The auditorium was so crowded that Amit and I were forced to sit at opposite ends. Somehow, though, we managed to exchange horrified glances across the room. Silent Night was followed by several other religious Christian songs, and then, as if to add insult to injury, Dreidel, Dreidel, I Made it Out of Clay - a silly Hanukka song popularized in America.

After we came home and put the children to sleep, Amit and I stayed up late talking about what we should do, feeling rather sickened by the entire experience, but thankful, at least, that our children were still not fluent enough in English to understand what had been taking place around them.

Read it all.

The Israeli government thinks they have the solution to this problem: Money.
The cabinet on Sunday approved a NIS 150 million plan presented by Immigrant Absorption Minister Ya'akov Edri to offer benefits to Israelis living abroad for under two years if they return home.
But at least in this case, money is not the answer:
"Financial incentives are not a factor for Israeli ex-pats who are considering returning home," said Israel Zionist Council head Moshe Ben-Atar on Sunday in response to government approval for an NIS 140m. incentive program to bring Israeli yordim back to Israel.


Instead, argued Ben-Atar, whose organization is the Israeli branch of the World Zionist Organization, the effort and money "must go in a different direction, in fostering Jewish identity and a connection to Israel among the children of yordim," many of whom grew up or were born outside Israel.

"Most of the people who come to Israel don't come because of the small financial incentives," Ben-Atar claimed. "Surveys show they want family, a connection to the land and to the people. We have to invest in Israelis living in Jewish communities overseas. And there are ways to reach those who don't connect to Jewish communities - for example, investment in Jewish education, bringing the young on visits, sending them to camps."

The efforts should focus on the young, Ben-Atar believes. "How do we create employment tracks for young people in Israel? How do we define the sense of belonging among the young, and are we investing in that sense? The education system certainly doesn't deal with it. These are the questions that the Immigrant Absorption Ministry isn't dealing with."
The Ministry of Immigrant Absorption disagrees:
A ministry official responded to the criticism by noting that "Israelis overseas are Zionists. You can't generalize and say they're a crowd whose connection to Israel is weak. There are many Zionists who contributed to the state, served it in the military. The motivations to leave were not because of weakened identification."

"Alongside the emotional call that they should come home, and the activities to strengthen their identity and connection to the state, we have to provide a real opportunity. They need practical job security. It's a global world and we have to understand that the desire to return home isn't enough. There has to be a real chance to do so," the official said.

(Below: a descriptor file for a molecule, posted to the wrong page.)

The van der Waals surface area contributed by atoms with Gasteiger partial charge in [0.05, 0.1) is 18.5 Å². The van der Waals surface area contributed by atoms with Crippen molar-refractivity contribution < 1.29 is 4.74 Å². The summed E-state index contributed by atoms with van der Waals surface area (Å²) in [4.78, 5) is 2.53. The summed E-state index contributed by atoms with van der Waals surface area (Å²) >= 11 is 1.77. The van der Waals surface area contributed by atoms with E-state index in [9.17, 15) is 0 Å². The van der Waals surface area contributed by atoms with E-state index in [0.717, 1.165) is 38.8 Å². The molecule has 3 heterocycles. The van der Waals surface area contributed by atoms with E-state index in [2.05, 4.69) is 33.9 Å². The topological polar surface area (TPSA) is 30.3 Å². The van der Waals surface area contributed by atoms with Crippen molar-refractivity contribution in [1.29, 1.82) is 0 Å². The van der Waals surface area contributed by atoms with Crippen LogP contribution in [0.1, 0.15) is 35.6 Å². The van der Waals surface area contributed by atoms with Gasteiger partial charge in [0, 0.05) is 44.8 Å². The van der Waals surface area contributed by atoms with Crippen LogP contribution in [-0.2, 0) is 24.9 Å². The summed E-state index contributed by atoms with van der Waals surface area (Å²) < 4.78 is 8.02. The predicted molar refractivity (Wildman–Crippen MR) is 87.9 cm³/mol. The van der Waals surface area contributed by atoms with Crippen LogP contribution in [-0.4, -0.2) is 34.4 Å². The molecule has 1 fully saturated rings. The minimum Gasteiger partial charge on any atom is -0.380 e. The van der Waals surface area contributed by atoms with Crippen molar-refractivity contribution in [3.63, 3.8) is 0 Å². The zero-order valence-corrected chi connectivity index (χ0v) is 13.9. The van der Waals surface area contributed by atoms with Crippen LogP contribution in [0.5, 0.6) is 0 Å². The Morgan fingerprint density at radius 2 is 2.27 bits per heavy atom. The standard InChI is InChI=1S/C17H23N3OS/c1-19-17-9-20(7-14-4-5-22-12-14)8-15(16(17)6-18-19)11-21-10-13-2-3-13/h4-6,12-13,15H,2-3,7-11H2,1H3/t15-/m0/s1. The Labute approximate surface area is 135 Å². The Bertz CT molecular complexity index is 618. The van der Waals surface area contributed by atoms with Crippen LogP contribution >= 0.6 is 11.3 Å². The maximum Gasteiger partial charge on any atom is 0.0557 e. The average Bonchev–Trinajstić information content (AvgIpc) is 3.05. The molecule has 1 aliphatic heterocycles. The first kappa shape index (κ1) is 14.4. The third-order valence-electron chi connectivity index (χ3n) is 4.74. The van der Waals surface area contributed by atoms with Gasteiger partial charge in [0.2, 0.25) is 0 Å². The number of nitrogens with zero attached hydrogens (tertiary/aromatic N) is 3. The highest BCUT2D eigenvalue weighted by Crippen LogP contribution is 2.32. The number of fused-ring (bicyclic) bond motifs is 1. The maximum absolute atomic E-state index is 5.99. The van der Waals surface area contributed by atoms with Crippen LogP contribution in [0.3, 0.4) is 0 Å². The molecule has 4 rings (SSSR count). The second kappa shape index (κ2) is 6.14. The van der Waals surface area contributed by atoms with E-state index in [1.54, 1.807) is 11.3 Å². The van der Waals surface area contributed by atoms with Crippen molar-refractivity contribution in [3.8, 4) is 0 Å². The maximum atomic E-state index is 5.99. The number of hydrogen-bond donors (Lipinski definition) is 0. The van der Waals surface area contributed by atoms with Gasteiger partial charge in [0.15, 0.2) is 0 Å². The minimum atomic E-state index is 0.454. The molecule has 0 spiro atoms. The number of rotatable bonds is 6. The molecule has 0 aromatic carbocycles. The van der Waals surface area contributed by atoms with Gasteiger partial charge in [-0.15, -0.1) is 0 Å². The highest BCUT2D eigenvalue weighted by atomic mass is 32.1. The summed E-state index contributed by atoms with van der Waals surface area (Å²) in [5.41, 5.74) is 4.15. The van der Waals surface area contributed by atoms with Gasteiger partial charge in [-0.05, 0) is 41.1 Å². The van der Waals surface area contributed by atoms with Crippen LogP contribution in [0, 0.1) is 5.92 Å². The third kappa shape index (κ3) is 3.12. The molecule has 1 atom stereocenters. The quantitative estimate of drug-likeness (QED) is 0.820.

As usual, the Ministry doesn't have a clue.

People don't immigrate here from North America to get rich. They immigrate here because of a strong sense of Jewish identity and because of a strong feeling of identification with the country. Give them a decent job that pays enough to live on, and they will do all they can to make it here. Once upon a time, taxes here on things like large appliances were outrageous and unless you were a young couple starting out you couldn't think of making aliya without those financial benefits. You also needed financial benefits to cover the time when you were learning Hebrew or a new field of employment. But the taxes are no longer anywhere near the problem they once were. And returning Israelis don't need help with Hebrew and probably don't need help with training for a new job either.

Making aliya isn't a career move; it's something you do for your children. Most of us who did it recognize that. It's a shame the government doesn't.


At 5:43 PM, Blogger Daniel said...

"You can't generalize and say they're a crowd whose connection to Israel is weak"

YES YOU CAN!!!!!!!!

The vast majority of yordim are secular JINO'S of the "I'm not Jewish I'm Israeli " variety. Moreover, Since secular Israeli culture has become 3rd degree imitations of American trailer trash (YNET has more articles on Britney Spears than all federation rags combined) its no wonder that the yordim quickly become goyim.
However maybe its not so bad. Becoming goyim in the west means they aren't at Peace Now rallies in Israel.

At 5:58 PM, Anonymous Anonymous said...

I meet so many secular Israelis who are anti-religious it doesn't surprise me that when these people move away from the country the first thing to go is their Jewishness. All they have left is the fact that they speak "ivrit", nothing more.

A secular Israeli friend of mine who lives in LA with his family once shared with me his concern about his children "not growing up with a Jewish identity". I sent him a link to a video clip this Chanukah of a really cool local rabbi (charedi) singing traditional Chanukah songs and … let’s just say the reply I got was venomous to the extreme. How dare I send him “black” religious …

And if they are left-wing, it's the same anti-Israeli snob (Hellenists) who just want us to disappear.

Money won’t bring em back; or make them better Jews. If it’s not in your heart there’s no point.

At 5:59 PM, Blogger Carl in Jerusalem said...


I agree with you.

This all ties in with Israel becoming more religious. Most of the olim are religious. Most of the yordim are not.

At 6:10 PM, Blogger Daniel said...

I can't believe 2 years have passed since that Penn State idiot wrote that article in Jpost. I remember how she was lambasted almost unanamously by the talkbackers.